How Beer Bears Witness: Your Hair Shows Where You’ve Been Drinking
I know, I know—after the flawless execution of the perfect crime, all you want to do is put your feet up at a bar with a patio and savor a cold one. However, a new study out in the Journal of Agricultural and Food Chemistry says that the bottle of Budweiser is just filling your body with incriminating evidence.
It’s no secret that traces of what you consume can end up in your hair (hence hair-based drug tests). The researchers wanted to know if they could find a signature in those traces that would show not just what you’ve been using, but also where it came from. So they traveled to a bunch of different U.S. cities and tested out a few of America’s favorite beverage products—Budweiser, Coke, and bottled water—to see if their chemical fingerprints matched up with the fingerprint of the local water supply.
Researchers found that water samples from 33 cities across the United States could be reliably traced back to their origin based on their isotope ratios. And because the human body breaks down water’s constituent atoms of hydrogen and oxygen to construct the proteins that make hair cells, those cells can preserve the record of a person’s travels [ScienceNOW].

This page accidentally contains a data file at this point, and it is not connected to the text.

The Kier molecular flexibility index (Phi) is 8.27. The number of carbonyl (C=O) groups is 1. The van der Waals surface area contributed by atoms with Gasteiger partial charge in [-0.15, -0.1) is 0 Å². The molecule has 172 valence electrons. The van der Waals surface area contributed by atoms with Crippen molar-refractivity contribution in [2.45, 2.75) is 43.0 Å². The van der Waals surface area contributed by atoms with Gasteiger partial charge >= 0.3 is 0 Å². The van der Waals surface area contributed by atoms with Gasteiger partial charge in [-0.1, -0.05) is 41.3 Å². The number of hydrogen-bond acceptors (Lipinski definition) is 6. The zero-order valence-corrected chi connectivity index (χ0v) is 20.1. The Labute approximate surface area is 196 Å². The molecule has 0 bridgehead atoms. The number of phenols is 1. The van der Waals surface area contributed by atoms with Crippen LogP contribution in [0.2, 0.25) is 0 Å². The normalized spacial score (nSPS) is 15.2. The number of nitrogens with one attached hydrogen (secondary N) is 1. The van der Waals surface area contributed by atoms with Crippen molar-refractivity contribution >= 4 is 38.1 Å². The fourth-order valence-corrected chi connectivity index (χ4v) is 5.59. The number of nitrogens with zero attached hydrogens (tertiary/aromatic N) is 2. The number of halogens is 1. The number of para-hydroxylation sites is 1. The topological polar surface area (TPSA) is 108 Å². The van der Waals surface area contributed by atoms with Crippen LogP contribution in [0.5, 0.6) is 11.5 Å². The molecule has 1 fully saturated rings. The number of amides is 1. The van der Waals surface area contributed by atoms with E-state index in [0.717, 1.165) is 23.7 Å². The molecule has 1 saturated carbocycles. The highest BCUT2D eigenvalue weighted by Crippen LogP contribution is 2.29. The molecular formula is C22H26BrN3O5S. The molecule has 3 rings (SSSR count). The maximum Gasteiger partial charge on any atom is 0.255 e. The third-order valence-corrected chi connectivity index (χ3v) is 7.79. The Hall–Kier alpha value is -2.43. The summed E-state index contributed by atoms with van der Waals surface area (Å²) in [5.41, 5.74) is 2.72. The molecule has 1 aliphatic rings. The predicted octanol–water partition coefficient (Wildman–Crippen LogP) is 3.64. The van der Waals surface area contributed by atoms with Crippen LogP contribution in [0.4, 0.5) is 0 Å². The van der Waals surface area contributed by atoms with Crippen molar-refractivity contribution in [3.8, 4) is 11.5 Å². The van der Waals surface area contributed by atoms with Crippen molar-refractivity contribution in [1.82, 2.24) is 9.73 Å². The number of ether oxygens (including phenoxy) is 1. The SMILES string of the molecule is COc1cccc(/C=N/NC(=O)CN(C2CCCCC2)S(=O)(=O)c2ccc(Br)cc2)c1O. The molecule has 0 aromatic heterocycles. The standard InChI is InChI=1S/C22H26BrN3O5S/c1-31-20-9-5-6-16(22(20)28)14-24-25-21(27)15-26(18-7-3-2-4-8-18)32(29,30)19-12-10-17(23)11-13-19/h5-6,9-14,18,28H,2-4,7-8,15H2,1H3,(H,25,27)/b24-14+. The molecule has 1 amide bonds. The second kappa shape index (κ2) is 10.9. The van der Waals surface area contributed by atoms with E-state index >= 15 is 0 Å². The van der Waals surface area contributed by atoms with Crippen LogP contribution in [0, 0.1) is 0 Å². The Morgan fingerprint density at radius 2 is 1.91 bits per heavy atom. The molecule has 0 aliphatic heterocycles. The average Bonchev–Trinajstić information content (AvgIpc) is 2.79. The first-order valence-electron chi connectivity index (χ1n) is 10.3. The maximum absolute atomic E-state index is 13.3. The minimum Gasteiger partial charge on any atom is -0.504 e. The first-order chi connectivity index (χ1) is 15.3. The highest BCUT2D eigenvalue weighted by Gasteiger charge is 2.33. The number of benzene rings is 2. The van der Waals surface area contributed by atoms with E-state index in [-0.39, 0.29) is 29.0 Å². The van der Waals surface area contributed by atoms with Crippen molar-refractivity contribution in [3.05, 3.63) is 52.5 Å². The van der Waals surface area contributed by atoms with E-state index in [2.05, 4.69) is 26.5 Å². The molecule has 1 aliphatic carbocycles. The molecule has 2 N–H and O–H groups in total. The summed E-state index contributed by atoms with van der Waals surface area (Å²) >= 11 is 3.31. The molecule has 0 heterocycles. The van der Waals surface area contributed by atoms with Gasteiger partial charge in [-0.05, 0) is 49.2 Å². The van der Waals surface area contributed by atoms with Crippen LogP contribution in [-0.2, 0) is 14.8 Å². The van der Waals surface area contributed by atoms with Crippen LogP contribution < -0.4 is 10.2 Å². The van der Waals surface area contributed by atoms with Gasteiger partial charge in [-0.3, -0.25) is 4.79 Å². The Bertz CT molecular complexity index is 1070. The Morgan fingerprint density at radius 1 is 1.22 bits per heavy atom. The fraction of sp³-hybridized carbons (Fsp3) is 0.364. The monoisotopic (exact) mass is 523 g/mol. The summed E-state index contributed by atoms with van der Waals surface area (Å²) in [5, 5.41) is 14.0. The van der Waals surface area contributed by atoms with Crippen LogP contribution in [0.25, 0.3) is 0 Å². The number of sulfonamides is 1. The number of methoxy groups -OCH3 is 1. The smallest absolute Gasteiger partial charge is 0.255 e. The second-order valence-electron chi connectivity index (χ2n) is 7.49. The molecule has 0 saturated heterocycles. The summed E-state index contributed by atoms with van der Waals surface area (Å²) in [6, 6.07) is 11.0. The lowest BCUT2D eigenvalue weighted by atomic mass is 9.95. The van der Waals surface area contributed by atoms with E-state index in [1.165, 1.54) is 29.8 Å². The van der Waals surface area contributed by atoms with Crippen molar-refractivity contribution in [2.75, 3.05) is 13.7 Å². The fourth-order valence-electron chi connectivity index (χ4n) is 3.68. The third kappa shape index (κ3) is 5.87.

Scientifically, this is pretty cool. And Scientific American notes that a similar method is being used to trace the origins of unidentified murder victims. But to suggest that the finding is going to set up CSI: Coke Bottle anytime soon would be going a bit too far.
This won’t help with local criminals too much—it’s difficult to distinguish Chicago from Milwaukee, for example—and a stray bottle of true Fiji Water—or a bottle of Bud trucked across the state of Texas, for that matter—could throw the whole trail off. And that’s before an accomplished criminal takes the savvy step of shaving his or her head [Scientific American].
The best you could really do with this is pin down a region. Take Bud’s main American competitor, MillerCoors: The conglomerate boasts 10 breweries around the country to manufacture all the High Life and Coors Light its customers crave. But no matter where in the Western U.S. you’ve been sipping their watery American macrobrew, it probably came from either Irwindale, California, or Golden, Colorado. Processing may also change the ratios present in water.
If scientists had been able to do this back before nationwide distribution, when most people drank locally-made beer, this method of tracking might have been really successful. It seems, though, that in the age of constant connectedness, there are probably easier ways to figure out where you’ve been.
So enjoy that cold one. If you’re evading the law, you probably have more pressing worries than the isotopic ratios in your hair.
Image: ACS/Journal of Agricultural and Food Chemistry